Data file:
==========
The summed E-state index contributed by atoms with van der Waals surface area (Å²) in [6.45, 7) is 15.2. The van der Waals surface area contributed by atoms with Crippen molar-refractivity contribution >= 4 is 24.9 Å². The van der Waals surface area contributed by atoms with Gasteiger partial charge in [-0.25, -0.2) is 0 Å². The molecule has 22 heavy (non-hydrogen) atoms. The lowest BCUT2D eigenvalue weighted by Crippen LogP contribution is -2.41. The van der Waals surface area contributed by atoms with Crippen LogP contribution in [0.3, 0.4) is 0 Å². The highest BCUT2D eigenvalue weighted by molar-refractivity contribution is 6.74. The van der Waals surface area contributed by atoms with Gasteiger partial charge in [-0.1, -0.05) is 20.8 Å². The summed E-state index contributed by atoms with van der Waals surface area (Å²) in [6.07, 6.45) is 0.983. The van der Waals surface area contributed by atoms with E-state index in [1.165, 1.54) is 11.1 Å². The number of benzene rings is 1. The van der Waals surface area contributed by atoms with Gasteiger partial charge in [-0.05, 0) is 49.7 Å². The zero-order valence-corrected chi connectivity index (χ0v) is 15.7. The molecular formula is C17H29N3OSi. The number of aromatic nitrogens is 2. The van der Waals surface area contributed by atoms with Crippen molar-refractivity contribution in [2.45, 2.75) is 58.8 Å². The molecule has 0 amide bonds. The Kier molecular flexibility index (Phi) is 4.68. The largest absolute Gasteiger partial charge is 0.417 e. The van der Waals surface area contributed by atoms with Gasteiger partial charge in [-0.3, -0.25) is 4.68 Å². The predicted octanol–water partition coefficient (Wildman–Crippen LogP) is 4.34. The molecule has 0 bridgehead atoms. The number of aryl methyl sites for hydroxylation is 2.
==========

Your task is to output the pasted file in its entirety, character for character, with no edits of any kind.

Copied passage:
The summed E-state index contributed by atoms with van der Waals surface area (Å²) in [6.45, 7) is 15.2. The van der Waals surface area contributed by atoms with Crippen molar-refractivity contribution >= 4 is 24.9 Å². The van der Waals surface area contributed by atoms with Gasteiger partial charge in [-0.25, -0.2) is 0 Å². The molecule has 22 heavy (non-hydrogen) atoms. The lowest BCUT2D eigenvalue weighted by Crippen LogP contribution is -2.41. The van der Waals surface area contributed by atoms with Crippen LogP contribution in [0.3, 0.4) is 0 Å². The highest BCUT2D eigenvalue weighted by molar-refractivity contribution is 6.74. The van der Waals surface area contributed by atoms with Gasteiger partial charge in [-0.1, -0.05) is 20.8 Å². The summed E-state index contributed by atoms with van der Waals surface area (Å²) in [6.07, 6.45) is 0.983. The van der Waals surface area contributed by atoms with E-state index in [1.165, 1.54) is 11.1 Å². The number of benzene rings is 1. The van der Waals surface area contributed by atoms with Gasteiger partial charge in [-0.05, 0) is 49.7 Å². The zero-order valence-corrected chi connectivity index (χ0v) is 15.7. The molecular formula is C17H29N3OSi. The number of aromatic nitrogens is 2. The van der Waals surface area contributed by atoms with Crippen molar-refractivity contribution in [2.45, 2.75) is 58.8 Å². The molecule has 0 amide bonds. The Kier molecular flexibility index (Phi) is 4.68. The largest absolute Gasteiger partial charge is 0.417 e. The van der Waals surface area contributed by atoms with Gasteiger partial charge in [-0.3, -0.25) is 4.68 Å². The predicted octanol–water partition coefficient (Wildman–Crippen LogP) is 4.34. The molecule has 0 bridgehead atoms. The number of aryl methyl sites for hydroxylation is 2.